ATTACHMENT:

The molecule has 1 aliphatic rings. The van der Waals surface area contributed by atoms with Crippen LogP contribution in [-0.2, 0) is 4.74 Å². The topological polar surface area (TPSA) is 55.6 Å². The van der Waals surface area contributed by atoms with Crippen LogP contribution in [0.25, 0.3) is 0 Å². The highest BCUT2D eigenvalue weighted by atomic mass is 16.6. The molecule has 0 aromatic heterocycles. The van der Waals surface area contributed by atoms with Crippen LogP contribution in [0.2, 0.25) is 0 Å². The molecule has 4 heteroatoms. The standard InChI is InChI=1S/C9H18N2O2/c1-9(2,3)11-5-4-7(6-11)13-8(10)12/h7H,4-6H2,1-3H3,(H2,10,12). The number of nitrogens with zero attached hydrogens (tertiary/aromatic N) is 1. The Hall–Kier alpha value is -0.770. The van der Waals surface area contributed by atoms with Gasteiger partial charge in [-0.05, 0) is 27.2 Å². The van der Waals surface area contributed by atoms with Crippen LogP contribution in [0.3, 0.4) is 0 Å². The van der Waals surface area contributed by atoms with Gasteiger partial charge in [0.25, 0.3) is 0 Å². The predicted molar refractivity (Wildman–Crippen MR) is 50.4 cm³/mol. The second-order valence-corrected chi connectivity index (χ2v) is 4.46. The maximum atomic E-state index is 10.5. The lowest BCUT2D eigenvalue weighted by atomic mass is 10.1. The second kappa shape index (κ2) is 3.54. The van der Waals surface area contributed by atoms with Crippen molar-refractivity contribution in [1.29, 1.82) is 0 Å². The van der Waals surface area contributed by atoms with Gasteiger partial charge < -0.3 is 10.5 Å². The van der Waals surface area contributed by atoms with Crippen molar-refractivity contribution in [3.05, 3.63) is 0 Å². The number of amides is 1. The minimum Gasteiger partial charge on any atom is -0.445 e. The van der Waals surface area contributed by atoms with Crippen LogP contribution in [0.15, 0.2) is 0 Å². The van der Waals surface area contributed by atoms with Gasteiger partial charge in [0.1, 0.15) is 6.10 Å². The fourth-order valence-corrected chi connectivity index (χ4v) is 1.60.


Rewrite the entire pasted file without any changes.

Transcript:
The molecule has 1 aliphatic rings. The van der Waals surface area contributed by atoms with Crippen LogP contribution in [-0.2, 0) is 4.74 Å². The topological polar surface area (TPSA) is 55.6 Å². The van der Waals surface area contributed by atoms with Crippen LogP contribution in [0.25, 0.3) is 0 Å². The highest BCUT2D eigenvalue weighted by atomic mass is 16.6. The molecule has 0 aromatic heterocycles. The van der Waals surface area contributed by atoms with Crippen LogP contribution in [0.2, 0.25) is 0 Å². The molecule has 4 heteroatoms. The standard InChI is InChI=1S/C9H18N2O2/c1-9(2,3)11-5-4-7(6-11)13-8(10)12/h7H,4-6H2,1-3H3,(H2,10,12). The number of nitrogens with zero attached hydrogens (tertiary/aromatic N) is 1. The Hall–Kier alpha value is -0.770. The van der Waals surface area contributed by atoms with Gasteiger partial charge in [-0.05, 0) is 27.2 Å². The van der Waals surface area contributed by atoms with Crippen LogP contribution in [0.3, 0.4) is 0 Å². The van der Waals surface area contributed by atoms with Gasteiger partial charge in [0.25, 0.3) is 0 Å². The predicted molar refractivity (Wildman–Crippen MR) is 50.4 cm³/mol. The second-order valence-corrected chi connectivity index (χ2v) is 4.46. The maximum atomic E-state index is 10.5. The lowest BCUT2D eigenvalue weighted by atomic mass is 10.1. The second kappa shape index (κ2) is 3.54. The van der Waals surface area contributed by atoms with Crippen molar-refractivity contribution in [1.29, 1.82) is 0 Å². The van der Waals surface area contributed by atoms with Gasteiger partial charge < -0.3 is 10.5 Å². The van der Waals surface area contributed by atoms with Crippen molar-refractivity contribution in [3.05, 3.63) is 0 Å². The number of amides is 1. The minimum Gasteiger partial charge on any atom is -0.445 e. The van der Waals surface area contributed by atoms with Crippen LogP contribution in [0.15, 0.2) is 0 Å². The van der Waals surface area contributed by atoms with Gasteiger partial charge in [0.1, 0.15) is 6.10 Å². The fourth-order valence-corrected chi connectivity index (χ4v) is 1.60.